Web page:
2. Given OT teachings about the significance of the death of one's children, it is odd that neither Job, his friends, or God spend much time dealing with the implications of the fact that Job's entire progeny was wiped out in one fell swoop.
 The impetus for this  series came from reading Robert Wright's The Moral Animal.  At one point he reflects on how evolution may have shaped the way human parents grieve for dead children.  The upshot is that due to the evolutionary costs of having one's descendants die, genetic traits that encourage human beings to protect and defend their children are likely to thrive.  In humans this behavior is encouraged via parental emotions.  Consequently, one would expect that parents feel great pain when a child dies and be motivated to try to prevent losing any more children.  He cites numerous studies that support these suppositions.     This made good sense to me and explained a lot of particular behaviors I had noticed among grieving families of my acquaintance.   Sometime after reading this book I began reading the Book of Job again and was struck by how out of sync it was with what Wright had argued for.   That got me looking more closely.

Before I dig into the details of this interesting situation, please note that this is not a scholarly paper.  I don't have regular access to a library of Biblical studies and am not a specialist in Biblical literature.  I am willing to bet just about everything said here can be found in someone else's work; I just don't have the time and resources to dig it up.

Another preliminary is that this series is intended to further a larger purpose of this blog.  This blogger believes that traditional Christianity is built on a foundation of sand.  Any reasonably well-educated and open-minded person will recognize that this is the case after examining all the relevant issues and adjust his/her personal belief system accordingly.   Unfortunately, there are large numbers of traditional Christians who are not well-educated and/or not open-minded.   I was once one of these, and so this blog is among other things a  bit of personal therapy.   I am in the process of thinking my way out of a lot of idiotic beliefs.  Hopefully, this blog can help some other traditionalists think their way out as well.  So, my comments have an intentional slant against traditional views of the Bible.

Now for the "facts" of the case.  I will be basing my arguments from here on out on the Masoretic text of the Hebrew Bible.  The verse references will correspond to those in English Bibles except where noted otherwise.  Between the book's preface and its conclusion (Job 1-2; 42:10-16) Job's children are mentioned a grand total of 3 times:  Job 8:4; 19:17; 29:5, although every one of these references is disputed for one reason or another.   A quick review of each of these passages is in order.

Job 8:4 appears at the beginning of a speech by Bildad the Shuhite in which he exhorts Job to seek God because he rewards the righteous.  I will avoid attempting to wade deeply into Hebrew grammar and simply present the traditional reading of this verse:  If (since) Job's sons sinned against God, God killed them for their wickedness.  Many commentators who adopt this reading point out that it would cut the heart of a grieving father.  Yet, Job says nothing about it in his response to Bildad in chapters 9-10 or later on in the book.  A few have argued that Job agrees with Bildad's judgment of his children in 9:2.  This is frankly ridiculous, for the following reasons:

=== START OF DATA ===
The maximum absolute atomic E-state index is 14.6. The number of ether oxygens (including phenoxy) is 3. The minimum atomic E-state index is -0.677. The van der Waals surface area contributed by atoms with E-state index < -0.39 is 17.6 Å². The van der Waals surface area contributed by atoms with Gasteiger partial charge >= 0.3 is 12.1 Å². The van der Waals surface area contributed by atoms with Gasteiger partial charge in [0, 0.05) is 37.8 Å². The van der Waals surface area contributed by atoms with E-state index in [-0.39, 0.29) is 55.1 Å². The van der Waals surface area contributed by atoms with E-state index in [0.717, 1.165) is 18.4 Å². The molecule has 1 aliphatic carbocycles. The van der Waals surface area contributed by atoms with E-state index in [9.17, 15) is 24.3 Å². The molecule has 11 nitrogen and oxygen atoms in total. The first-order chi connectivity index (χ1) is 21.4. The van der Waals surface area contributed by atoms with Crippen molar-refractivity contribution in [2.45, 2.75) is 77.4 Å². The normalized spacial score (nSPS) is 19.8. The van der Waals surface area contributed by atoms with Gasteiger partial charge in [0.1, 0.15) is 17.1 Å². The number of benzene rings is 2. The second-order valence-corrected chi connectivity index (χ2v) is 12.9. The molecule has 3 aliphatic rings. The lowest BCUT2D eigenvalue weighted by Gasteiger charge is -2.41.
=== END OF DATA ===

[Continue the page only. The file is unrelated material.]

1.  There is no good evidence elsewhere in the book that Job's children were engaged in wicked behavior.  Job's sacrifices on their behalf are prophylactic and indicate his great piety, not their wickedness.
2.  If this were in fact the case, it would seriously undercut one major premiss of the book: that Job's sufferings are not a just punishment for personal sins.

Some critical scholars argue that this verse is an interpolation into the original poem by a later commentator. 

Job 19:17 

Not all translations understand this verse to refer to Job's sons.  Some take it as a reference to his brothers.  The Hebrew phrase can be translated woodenly as "the sons of my body" or "the sons of my womb."  Since men do not have wombs, Job's mother is read into the verse, as in "the sons of my mother's womb" -- brothers.  See also 3:10 "the doors of my womb," i.e., my mother's womb, where the context makes this translation highly probable.    But Micah 6:7 has a similar expression that clearly refers to the body of the speaker, not his mother.   Of course, there is another motive for reading Job's mother into the text, because the verse seems to imply that the "sons" are still alive to find him "loathsome."   If the "sons" are Job's natural sons, the verse contradicts the standard interpretation of the introduction (see the next paragraph for an alternative interpretation of the introduction).   So, this passage may be referring to Job's children as alive, although I think that is doubtful.

Job 29:5

Job laments the loss of God's favor, one evidence of which was the times he was surrounded by his children. Although the word used for "children" here could refer to servants, most translators prefer "children" in light of the introduction, where the same word is used both of Job's servants and his children.  Or at least that's the way most people understand the introduction.   Some people take the use of the word in the introduction to indicate that only Job's servants died.  The fate of the children is passed over in silence intentionally.  Also cited in this regard is the part of the conclusion in which Job gets double everything except children.  Possibly this is because his first set of children survived the catastrophes?  I found the clearest explanation of this view in The Hermeneutics of the 'Happy' Ending in Job 42:7-17 by Kenneth Numfor Ngwa.